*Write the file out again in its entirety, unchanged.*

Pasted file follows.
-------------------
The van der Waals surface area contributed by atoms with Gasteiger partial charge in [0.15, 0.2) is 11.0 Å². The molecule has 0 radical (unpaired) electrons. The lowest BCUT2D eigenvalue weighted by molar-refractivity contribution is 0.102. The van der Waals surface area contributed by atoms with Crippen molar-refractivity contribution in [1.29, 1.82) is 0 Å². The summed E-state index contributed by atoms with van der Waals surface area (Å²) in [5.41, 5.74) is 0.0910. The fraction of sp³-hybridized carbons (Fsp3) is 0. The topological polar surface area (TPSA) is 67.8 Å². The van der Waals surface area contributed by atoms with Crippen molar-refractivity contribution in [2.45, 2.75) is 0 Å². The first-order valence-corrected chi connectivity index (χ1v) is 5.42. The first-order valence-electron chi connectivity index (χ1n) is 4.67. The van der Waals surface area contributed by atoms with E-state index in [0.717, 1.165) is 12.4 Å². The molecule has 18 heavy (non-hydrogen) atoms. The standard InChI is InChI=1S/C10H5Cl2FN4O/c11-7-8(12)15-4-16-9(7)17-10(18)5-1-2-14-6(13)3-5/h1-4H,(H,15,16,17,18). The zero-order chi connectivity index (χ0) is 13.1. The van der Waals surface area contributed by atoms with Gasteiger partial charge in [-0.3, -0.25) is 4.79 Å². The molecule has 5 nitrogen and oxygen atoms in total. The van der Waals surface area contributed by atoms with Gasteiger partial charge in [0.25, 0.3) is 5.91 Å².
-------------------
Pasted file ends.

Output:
The van der Waals surface area contributed by atoms with Gasteiger partial charge in [0.15, 0.2) is 11.0 Å². The molecule has 0 radical (unpaired) electrons. The lowest BCUT2D eigenvalue weighted by molar-refractivity contribution is 0.102. The van der Waals surface area contributed by atoms with Crippen molar-refractivity contribution in [1.29, 1.82) is 0 Å². The summed E-state index contributed by atoms with van der Waals surface area (Å²) in [5.41, 5.74) is 0.0910. The fraction of sp³-hybridized carbons (Fsp3) is 0. The topological polar surface area (TPSA) is 67.8 Å². The van der Waals surface area contributed by atoms with Crippen molar-refractivity contribution in [2.45, 2.75) is 0 Å². The first-order valence-corrected chi connectivity index (χ1v) is 5.42. The first-order valence-electron chi connectivity index (χ1n) is 4.67. The van der Waals surface area contributed by atoms with E-state index in [0.717, 1.165) is 12.4 Å². The molecule has 18 heavy (non-hydrogen) atoms. The standard InChI is InChI=1S/C10H5Cl2FN4O/c11-7-8(12)15-4-16-9(7)17-10(18)5-1-2-14-6(13)3-5/h1-4H,(H,15,16,17,18). The zero-order chi connectivity index (χ0) is 13.1. The van der Waals surface area contributed by atoms with Gasteiger partial charge in [-0.3, -0.25) is 4.79 Å². The molecule has 5 nitrogen and oxygen atoms in total. The van der Waals surface area contributed by atoms with Gasteiger partial charge in [0.25, 0.3) is 5.91 Å².